A good question on the opt out state Medicaid donut hole

A question was raised by An Observer in comments to Austin’s post about the new Medicaid donut hole. In the ACA as passed (HR 3590), the refundable premium tax credits only defined “applicable percentage” for taxpayers with household income above 100% FPL. Sec. 1401(a) [Sec. 36B(b)(3)(A)(ii) of the Internal Revenue Code].

In Section 1001 of the Reconciliation Bill (HR 4872), ACA Sec. 1401 was amended. Now the definition of “applicable percentage” uses the operative language “up to 133%.”

This led the commenter to question the existence of the Medicaid donut hole in states that opt out of the Expansion. I think they are wrong, so here we go.

IRC Sec. 36B, as amended, is the statute granting the refundable credit for coverage under a qualified health plan. The key definition for this issue is “applicable taxpayer,” found in IRC Sec. 36B(c)(1). Households with income below 100% FPL are not “applicable taxpayers” and therefore do not get the credit under IRC Sec. 36B. The text:

(c) Definition and rules relating to applicable taxpayers, coverage months, and qualified health plan.–For purposes of this section–
(1) Applicable taxpayer.–
(A) In general.–The term “applicable taxpayer” means, with respect to any taxable year, a taxpayer whose household income for the taxable year equals or exceeds 100 percent but does not exceed 400 percent of an amount equal to the poverty line for a family of the size involved.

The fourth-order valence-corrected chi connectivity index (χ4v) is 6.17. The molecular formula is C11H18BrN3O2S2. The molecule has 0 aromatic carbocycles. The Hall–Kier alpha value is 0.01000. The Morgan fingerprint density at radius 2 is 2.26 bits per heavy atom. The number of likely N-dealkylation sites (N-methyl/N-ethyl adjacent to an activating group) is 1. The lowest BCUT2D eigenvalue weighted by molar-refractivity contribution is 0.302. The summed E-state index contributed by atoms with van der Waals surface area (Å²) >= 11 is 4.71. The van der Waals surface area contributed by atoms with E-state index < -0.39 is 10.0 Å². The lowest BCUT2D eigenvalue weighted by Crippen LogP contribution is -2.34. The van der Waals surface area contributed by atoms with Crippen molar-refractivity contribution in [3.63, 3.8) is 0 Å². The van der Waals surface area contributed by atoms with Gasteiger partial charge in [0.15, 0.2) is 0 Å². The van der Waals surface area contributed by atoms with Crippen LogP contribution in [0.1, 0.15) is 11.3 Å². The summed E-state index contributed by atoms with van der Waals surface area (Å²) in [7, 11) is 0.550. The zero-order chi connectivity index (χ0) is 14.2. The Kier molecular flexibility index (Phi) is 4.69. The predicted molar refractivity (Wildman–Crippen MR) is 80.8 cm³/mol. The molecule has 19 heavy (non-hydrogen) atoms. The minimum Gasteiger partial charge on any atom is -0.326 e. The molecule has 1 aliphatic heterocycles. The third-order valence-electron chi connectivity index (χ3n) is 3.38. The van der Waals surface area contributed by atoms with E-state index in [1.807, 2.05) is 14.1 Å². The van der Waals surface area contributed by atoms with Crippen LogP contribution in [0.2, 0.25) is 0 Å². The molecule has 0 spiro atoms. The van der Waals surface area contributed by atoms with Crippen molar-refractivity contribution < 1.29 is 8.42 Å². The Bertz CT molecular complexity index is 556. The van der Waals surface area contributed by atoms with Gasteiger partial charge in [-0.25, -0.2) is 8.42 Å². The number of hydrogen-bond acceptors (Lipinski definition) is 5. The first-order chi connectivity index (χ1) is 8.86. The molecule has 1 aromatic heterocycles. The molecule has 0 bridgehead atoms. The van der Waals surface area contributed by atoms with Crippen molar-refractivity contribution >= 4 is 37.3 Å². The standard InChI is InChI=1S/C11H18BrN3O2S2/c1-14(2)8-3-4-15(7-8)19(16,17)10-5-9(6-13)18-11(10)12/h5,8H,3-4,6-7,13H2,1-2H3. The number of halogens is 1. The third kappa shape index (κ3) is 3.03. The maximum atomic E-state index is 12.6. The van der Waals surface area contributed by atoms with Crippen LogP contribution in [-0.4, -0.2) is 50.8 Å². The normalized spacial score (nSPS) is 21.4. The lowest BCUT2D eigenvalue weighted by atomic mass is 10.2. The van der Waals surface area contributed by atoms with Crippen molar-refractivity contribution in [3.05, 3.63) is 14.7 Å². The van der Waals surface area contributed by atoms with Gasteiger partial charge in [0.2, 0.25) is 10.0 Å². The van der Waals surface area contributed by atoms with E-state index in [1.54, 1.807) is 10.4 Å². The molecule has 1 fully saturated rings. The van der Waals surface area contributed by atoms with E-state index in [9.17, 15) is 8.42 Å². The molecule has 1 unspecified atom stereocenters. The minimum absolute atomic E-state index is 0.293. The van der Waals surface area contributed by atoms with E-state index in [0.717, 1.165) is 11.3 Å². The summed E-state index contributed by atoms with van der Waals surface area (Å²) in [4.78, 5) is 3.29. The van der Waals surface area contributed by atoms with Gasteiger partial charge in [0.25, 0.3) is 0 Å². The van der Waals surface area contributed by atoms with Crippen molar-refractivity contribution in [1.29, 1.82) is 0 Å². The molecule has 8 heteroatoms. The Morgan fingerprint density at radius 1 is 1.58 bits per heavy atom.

(B) Special rule for certain individuals lawfully present in the United States.–If–
(i) a taxpayer has a household income which is not greater than 100 percent of an amount equal to the poverty line for a family of the size involved, and
(ii) the taxpayer is an alien lawfully present in the United States, but is not eligible for the medicaid program under title XIX of the Social Security Act by reason of such alien status,
the taxpayer shall, for purposes of the credit under this section, be treated as an applicable taxpayer with a household income which is equal to 100 percent of the poverty line for a family of the size involved.

Note also the special rule for lawful residents (non-citizens) who live in a Medicaid opt out state and have household income below 100% FPL. They are “treated as an applicable taxpayer” despite being below 100% FPL. But I see one clarification worth making. I posted earlier that legal immigrants get the credits, but the text is more subtle. They get them only if they are ineligible for Medicaid because of their alien status. I have now updated that post.

Happy to have more comments!

@koutterson

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